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70 Ft Long Wire

bumper41

Bumper41
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While, I agree, a 9:1 balun can be used for optimum performance he shouldn't have a problem picking up signals with the center connector hooked directly up to the end of a 70' antenna. Two of my end fed wire antennas work fine this way.

My questions to the op would be:
Did you strip the insulation off of the wire antenna and physically connect it to the coax?
If you did, did you hook it up to the center conductor of the coax or the shield of it or both?
Hooking it up to the center conductor and leaving the shield of the coax open would be proper.
Hooking it up to the shield or both would short it to ground(I had a friend of mine do this).

You also didn't mention what receiver you are using.
If you are using a portable receiver, 70' of antenna could be too much for it, zapping the front end. Some portables have protection for this while others do not.

Jim

Sorry Tom, your post wasn't up when I started posting.
Hi, my receiver is a DX-300.. In response to your check list. Confirmed that I stripped the Long Wire at the connection and connected to the center solid wire of the coax... I soldered this connection.. I grounded the coax shield to an earth ground rod before the coax enters the house. GE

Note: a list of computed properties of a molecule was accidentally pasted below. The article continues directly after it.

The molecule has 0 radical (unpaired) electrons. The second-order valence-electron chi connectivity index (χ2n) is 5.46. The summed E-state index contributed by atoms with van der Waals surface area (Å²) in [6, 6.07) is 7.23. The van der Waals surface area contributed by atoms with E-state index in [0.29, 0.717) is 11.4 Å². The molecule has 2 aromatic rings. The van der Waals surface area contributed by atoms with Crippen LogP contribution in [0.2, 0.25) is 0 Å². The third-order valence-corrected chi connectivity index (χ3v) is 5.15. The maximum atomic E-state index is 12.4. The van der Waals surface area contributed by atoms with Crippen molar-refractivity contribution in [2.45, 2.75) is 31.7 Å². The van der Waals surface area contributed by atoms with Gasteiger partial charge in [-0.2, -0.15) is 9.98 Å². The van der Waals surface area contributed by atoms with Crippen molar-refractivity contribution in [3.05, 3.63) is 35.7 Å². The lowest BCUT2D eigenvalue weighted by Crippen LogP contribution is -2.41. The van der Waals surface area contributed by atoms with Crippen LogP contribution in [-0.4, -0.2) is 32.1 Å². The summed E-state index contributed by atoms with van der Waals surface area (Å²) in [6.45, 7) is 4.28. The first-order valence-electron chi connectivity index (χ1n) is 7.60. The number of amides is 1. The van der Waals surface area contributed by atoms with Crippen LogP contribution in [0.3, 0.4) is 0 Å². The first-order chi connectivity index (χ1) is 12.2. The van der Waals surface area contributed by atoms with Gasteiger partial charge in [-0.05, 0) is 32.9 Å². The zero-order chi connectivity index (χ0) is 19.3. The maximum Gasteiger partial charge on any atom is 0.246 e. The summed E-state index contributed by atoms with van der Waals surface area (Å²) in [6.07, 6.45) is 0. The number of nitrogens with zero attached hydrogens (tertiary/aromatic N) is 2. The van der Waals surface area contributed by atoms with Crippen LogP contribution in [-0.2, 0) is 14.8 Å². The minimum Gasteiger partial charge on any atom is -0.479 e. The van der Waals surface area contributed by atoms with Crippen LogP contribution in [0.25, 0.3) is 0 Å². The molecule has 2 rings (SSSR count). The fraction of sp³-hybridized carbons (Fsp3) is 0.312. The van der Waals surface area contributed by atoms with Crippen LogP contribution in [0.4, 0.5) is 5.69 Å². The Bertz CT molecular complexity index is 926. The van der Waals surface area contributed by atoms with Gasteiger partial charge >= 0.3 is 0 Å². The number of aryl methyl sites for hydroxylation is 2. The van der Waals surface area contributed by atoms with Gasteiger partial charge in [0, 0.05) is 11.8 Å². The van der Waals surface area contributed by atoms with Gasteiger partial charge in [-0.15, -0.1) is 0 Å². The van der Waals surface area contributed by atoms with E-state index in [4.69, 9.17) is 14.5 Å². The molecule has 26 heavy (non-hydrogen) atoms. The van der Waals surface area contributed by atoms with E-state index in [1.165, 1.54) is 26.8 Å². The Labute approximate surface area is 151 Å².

majoco

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This receiver is like the the early Yaesu FRG-7 - do you know how to tune the radio? It's not easy like a 'normal' receiver. I bought an FRG-7 a few years ago for spares at a local auction for NZ$10 as it was labelled 'doesn't work'. Well, it worked perfectly - in fact better than the one I already had!
If all else fails - RTFM.
 

ka3jjz

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Much as I hate to say it, according to reviews on eHam, this radio is so old that it may need some serious overhaul (new electrolytic caps, etc.) to put it into working shape. It is also very sensitive to static buildup which may have blown the front end (much like the well respected Sony ICF-2010). Have you tried tuning your local MW station? If you can't hear it, my guess is that the radio is a junker.

I hope I'm wrong....Mike
 

a29zuk

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SE Michigan
Now we are getting somewhere. Sounds like you have the antenna hooked up correctly.

Like Martin said above it must be tuned correctly. My brother had one of these when they first came out.
Make sure the preselector setting coincides with the frequency you are trying to listen to. It is a pretty sensitive receiver but a lot of local BCB stations can be heard up in the shortwave frequencies. In that respect it wasn't a very good receiver. If you live out in a rural area it might be okay.

I'm hoping Mike is wrong , too;)

Good luck,
Jim
 

bumper41

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Much as I hate to say it, according to reviews on eHam, this radio is so old that it may need some serious overhaul (new electrolytic caps, etc.) to put it into working shape. It is also very sensitive to static buildup which may have blown the front end (much like the well respected Sony ICF-2010). Have you tried tuning your local MW station? If you can't hear it, my guess is that the radio is a junker.